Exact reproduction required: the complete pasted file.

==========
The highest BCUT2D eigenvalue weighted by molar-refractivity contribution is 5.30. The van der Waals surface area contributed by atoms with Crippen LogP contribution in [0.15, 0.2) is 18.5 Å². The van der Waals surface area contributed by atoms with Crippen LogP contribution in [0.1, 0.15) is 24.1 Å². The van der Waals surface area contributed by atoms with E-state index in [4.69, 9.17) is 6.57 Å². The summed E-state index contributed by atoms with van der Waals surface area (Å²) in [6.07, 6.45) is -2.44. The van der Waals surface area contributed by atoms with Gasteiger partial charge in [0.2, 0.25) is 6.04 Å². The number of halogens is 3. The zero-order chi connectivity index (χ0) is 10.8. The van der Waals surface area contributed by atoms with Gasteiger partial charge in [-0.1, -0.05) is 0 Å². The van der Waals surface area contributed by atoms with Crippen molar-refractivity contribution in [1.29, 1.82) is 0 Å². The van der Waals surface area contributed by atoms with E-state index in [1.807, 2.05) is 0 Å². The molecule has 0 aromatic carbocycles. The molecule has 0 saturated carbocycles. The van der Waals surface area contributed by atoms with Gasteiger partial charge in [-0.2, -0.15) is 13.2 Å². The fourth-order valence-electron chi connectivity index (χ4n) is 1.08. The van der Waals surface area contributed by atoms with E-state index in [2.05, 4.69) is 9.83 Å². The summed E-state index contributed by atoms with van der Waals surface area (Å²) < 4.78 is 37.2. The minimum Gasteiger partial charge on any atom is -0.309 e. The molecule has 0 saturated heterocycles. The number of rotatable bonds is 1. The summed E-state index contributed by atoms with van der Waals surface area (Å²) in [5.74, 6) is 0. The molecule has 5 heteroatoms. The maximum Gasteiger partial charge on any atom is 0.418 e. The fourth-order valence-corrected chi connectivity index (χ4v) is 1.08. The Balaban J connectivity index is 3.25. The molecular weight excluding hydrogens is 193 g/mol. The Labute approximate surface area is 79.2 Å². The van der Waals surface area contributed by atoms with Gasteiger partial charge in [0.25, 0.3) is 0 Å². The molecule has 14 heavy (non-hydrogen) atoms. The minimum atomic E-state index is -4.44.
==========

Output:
The highest BCUT2D eigenvalue weighted by molar-refractivity contribution is 5.30. The van der Waals surface area contributed by atoms with Crippen LogP contribution in [0.15, 0.2) is 18.5 Å². The van der Waals surface area contributed by atoms with Crippen LogP contribution in [0.1, 0.15) is 24.1 Å². The van der Waals surface area contributed by atoms with E-state index in [4.69, 9.17) is 6.57 Å². The summed E-state index contributed by atoms with van der Waals surface area (Å²) in [6.07, 6.45) is -2.44. The van der Waals surface area contributed by atoms with Gasteiger partial charge in [0.2, 0.25) is 6.04 Å². The number of halogens is 3. The zero-order chi connectivity index (χ0) is 10.8. The van der Waals surface area contributed by atoms with Gasteiger partial charge in [-0.1, -0.05) is 0 Å². The van der Waals surface area contributed by atoms with Crippen molar-refractivity contribution in [1.29, 1.82) is 0 Å². The van der Waals surface area contributed by atoms with E-state index in [1.807, 2.05) is 0 Å². The molecule has 0 aromatic carbocycles. The molecule has 0 saturated carbocycles. The van der Waals surface area contributed by atoms with Gasteiger partial charge in [-0.2, -0.15) is 13.2 Å². The fourth-order valence-electron chi connectivity index (χ4n) is 1.08. The van der Waals surface area contributed by atoms with E-state index in [2.05, 4.69) is 9.83 Å². The summed E-state index contributed by atoms with van der Waals surface area (Å²) < 4.78 is 37.2. The minimum Gasteiger partial charge on any atom is -0.309 e. The molecule has 0 saturated heterocycles. The number of rotatable bonds is 1. The summed E-state index contributed by atoms with van der Waals surface area (Å²) in [5.74, 6) is 0. The molecule has 5 heteroatoms. The maximum Gasteiger partial charge on any atom is 0.418 e. The fourth-order valence-corrected chi connectivity index (χ4v) is 1.08. The Balaban J connectivity index is 3.25. The molecular weight excluding hydrogens is 193 g/mol. The Labute approximate surface area is 79.2 Å². The van der Waals surface area contributed by atoms with Gasteiger partial charge in [0.25, 0.3) is 0 Å². The molecule has 14 heavy (non-hydrogen) atoms. The minimum atomic E-state index is -4.44.